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Brick and mortar

From Wikipedia, the free encyclopedia
Brick and mortar retail shops on Marylebone High Street, London

Brick and mortar (or B&M) is an organization or business with a physical presence in a building or other structure. The term brick-and-mortar business is often used to refer to a company that possesses or leases retail shops, factory production facilities, or warehouses for its operations.[1] More specifically, in the jargon of e-commerce businesses in the 2000s, brick-and-mortar businesses are companies that have a physical presence (e.g., a retail shop in a building) and offer face-to-face customer experiences.

This term is usually used to contrast with a transitory business or an Internet-only presence, such as fully online shops, which have no physical presence for shoppers to visit, talk with staff in person, touch and handle products, or buy from the firm in person. However, such online businesses normally have non-public physical facilities from which they either run business operations (e.g., the company headquarters and back office facilities), and/or warehouses for storing and distributing products.[2] Concerns such as foot traffic, storefront visibility, and appealing interior design apply to brick-and-mortar businesses rather than online ones. An online-only business needs to have an attractive, well-designed website, a reliable e-commerce system for payment, a good delivery or shipping service, and effective online marketing tactics to drive web traffic to the site. Governments are also adopting e-government approaches, which is the use of online services for citizens to enable them to fill out government forms, pay tax bills, and register for government programs online; these services aim to cut bricks-and-mortar costs (building leasing/purchase and staff costs) and improve services to citizens (by offering 24/7 access to information and services).


The name is a metonym derived from the traditional building materials associated with physical buildings: bricks and mortar, however, it is applicable to all stores with a physical storefront, not just those built out of bricks and mortar. The term was originally used by 19th century American novelist Herman Melville in the book Moby Dick (chapter 96). The term brick-and-mortar businesses is also a retronym, in that most shops had a physical presence before the advent of the Internet. The term is also applicable in a pre-Internet era, when contrasting businesses with physical retail presence with those that operated strictly in an order-by-mail capacity pre-Internet.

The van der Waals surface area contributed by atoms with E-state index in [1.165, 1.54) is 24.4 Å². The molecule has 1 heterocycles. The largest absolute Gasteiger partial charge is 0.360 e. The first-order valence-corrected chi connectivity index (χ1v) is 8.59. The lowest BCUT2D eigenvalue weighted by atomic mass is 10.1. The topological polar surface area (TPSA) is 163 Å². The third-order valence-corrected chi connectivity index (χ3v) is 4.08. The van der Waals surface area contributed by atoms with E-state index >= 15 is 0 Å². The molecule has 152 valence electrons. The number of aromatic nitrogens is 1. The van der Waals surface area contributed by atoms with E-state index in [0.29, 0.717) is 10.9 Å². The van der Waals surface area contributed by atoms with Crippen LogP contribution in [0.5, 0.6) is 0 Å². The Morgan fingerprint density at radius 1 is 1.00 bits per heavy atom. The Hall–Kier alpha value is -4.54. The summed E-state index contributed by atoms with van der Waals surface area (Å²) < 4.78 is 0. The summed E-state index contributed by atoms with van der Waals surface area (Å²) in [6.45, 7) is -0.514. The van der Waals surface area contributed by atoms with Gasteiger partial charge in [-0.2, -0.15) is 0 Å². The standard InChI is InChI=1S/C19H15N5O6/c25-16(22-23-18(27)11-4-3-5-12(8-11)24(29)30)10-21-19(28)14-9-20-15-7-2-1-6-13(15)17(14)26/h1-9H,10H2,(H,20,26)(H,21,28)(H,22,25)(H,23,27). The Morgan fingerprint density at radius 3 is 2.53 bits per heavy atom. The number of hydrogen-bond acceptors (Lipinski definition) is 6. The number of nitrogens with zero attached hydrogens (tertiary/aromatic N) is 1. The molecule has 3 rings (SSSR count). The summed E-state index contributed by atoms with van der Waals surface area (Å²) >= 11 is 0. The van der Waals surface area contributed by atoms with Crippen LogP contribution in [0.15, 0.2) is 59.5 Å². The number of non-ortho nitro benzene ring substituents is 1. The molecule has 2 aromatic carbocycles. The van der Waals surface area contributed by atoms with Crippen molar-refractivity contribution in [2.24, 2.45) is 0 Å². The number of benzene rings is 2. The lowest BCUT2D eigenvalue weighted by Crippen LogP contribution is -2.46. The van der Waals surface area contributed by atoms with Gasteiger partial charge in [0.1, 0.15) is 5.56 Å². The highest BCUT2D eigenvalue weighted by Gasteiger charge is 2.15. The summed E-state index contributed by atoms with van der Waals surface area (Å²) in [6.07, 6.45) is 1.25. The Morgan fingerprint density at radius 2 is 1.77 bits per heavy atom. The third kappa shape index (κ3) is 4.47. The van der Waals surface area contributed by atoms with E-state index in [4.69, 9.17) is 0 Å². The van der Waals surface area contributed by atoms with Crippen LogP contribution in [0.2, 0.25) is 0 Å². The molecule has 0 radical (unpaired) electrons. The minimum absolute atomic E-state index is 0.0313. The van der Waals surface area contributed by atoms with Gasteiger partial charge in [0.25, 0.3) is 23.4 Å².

The Galanterie-, Kurz- und Spielwaren-Laden store in Uetersen, Germany in 1901

The history of brick-and-mortar businesses cannot be dated precisely, but it existed in the earliest vendor stalls in the first towns (as early as 7500 BC), where merchants brought their agricultural produce, clay pots and handmade clothing to sell in a village market. Bricks and mortar businesses remain important in the 2010s, though many shops and services, ranging from consumer electronics shops to clothing shops and even grocery shops have begun offering online shopping. This physical presence, either of a retail shop, a customer service location with staff, where clients can go in person to ask questions about a product or service, or a service center or repair facility where customers can bring their products, has played a crucial role in providing goods and services to consumers throughout history.

A fruit stand at a village market in Afghanistan.

All large retailers in the 19th and the early to mid-20th century started off with a smaller brick-and-mortar presence, which increased as the businesses grew. A prime example of this is McDonald's, a company that started with one small restaurant and now has nearly 36,000 restaurants in over 120 countries and plans to grow further; this shows the importance of having a physical presence.[3] For many small businesses, their business model is mostly limited to a bricks and mortar model, such as a diner restaurant or a dry cleaning service. Nevertheless, even service-based businesses can use websites and "apps" to reach new customers or improve their services. For example, a dry cleaning service could use a website to let customers know of the hours and location(s) of their bricks and mortar stores.